The federally supported research was recently published in the journal Nicotine & Tobacco Research, and involved testing saliva samples over 1,200 children. The researchers found that up to 15% of the participants had levels of cotinine, a byproduct of the body’s breakdown of nicotine, comparable to the level which would be found in an adult smoker.
Approximately 63% of the babies and toddlers who participated in the study had discernible levels of cotinine, which is clear evidence of a significant level of exposure to second- and third-hand smoke. Previous similar research which was focused on older children, had detected cotinine in less than half of the subjects.
“We’re finding (as much as) 15 percent of the babies have levels as if they were smokers themselves,” said senior study author and professor of cognitive psychology at New York University, Clancy Blair.
The study’s lead author and a professor of human development and family studies at Pennsylvania State University, Lisa M. Gatzke-Kopp, said that these levels are alarming. “It was definitely more than we expected, and it’s scary,” she said. “Smoke continues on in the environment even after the cigarette is out.”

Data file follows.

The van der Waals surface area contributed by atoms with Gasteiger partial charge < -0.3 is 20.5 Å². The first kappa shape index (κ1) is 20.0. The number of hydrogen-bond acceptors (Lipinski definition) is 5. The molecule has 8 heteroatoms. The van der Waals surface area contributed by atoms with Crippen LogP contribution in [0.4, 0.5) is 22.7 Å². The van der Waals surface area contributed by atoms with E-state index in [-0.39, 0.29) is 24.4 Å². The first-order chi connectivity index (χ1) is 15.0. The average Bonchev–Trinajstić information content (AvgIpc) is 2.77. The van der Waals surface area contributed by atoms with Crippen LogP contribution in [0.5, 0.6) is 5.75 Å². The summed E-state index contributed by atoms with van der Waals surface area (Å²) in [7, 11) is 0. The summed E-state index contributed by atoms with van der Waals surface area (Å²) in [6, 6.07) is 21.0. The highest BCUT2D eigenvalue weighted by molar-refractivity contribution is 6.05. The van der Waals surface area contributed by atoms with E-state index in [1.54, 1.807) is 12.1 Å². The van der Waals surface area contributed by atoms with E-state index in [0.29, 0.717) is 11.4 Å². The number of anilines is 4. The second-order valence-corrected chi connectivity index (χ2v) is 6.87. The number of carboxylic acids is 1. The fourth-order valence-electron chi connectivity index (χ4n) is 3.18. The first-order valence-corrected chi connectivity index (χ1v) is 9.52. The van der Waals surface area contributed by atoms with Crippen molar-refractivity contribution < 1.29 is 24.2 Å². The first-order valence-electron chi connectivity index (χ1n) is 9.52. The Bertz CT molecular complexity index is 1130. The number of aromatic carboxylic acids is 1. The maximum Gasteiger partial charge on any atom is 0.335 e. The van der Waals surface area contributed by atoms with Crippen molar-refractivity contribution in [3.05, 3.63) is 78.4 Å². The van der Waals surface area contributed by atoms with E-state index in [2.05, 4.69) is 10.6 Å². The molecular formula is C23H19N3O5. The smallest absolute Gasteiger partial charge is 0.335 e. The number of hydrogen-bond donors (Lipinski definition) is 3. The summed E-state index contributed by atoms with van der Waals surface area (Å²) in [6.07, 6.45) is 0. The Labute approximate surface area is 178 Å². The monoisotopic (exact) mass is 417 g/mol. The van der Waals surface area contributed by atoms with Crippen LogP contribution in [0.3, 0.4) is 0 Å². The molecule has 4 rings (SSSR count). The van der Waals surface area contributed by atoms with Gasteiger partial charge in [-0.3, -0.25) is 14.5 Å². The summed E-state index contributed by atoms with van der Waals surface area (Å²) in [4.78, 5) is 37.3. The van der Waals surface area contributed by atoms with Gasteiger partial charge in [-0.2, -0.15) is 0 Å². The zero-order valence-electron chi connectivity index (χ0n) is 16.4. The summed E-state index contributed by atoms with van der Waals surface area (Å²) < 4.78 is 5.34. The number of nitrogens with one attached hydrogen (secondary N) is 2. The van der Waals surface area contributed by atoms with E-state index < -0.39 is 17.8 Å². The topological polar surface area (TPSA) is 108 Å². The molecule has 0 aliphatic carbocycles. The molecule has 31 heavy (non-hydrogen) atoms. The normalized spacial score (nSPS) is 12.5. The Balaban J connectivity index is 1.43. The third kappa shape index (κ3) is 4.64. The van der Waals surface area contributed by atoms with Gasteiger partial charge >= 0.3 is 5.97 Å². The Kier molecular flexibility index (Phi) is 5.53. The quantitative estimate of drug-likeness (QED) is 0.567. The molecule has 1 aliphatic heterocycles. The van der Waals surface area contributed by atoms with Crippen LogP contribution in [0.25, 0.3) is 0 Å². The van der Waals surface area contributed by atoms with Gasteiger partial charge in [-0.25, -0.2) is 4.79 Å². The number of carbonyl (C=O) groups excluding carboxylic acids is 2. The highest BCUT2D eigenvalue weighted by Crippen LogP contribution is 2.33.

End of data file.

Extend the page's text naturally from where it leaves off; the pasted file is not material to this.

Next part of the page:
“I think some parents are trying to reduce their children’s exposure,” said Gatzke-Kopp. “They’re making a good effort. They go outside, or they don’t smoke around their child, but they may not know it’s all over them, and when they pick the baby up and cuddle the baby, the baby’s getting it through their clothes, their hair.”
The study author pointed out that the majority of the children’s mothers said that they do not smoke. On the other hand, about a quarter of them admitted to smoking while pregnant, and about 30% of them said they started smoking again only after their children were born.
The children tested came from rural and low income communities, however the researchers pointed out that the situation for children from urban areas may be even worse. “It might be even more worrisome, in that kids in urban environments are operating in more of a toxic chemical soup than kids in a more rural environment,” Blair said.
The researchers said they will be using this data to determine whether increased exposure to second- and third-hand smoke is related to later health problems, such as learning disabilities. “It’s definitely true that nicotine binds in the brain in special receptors that affect things like cognition and attention, and there’s every reason to believe all brains are equally vulnerable,” said Gatzke-Kopp.
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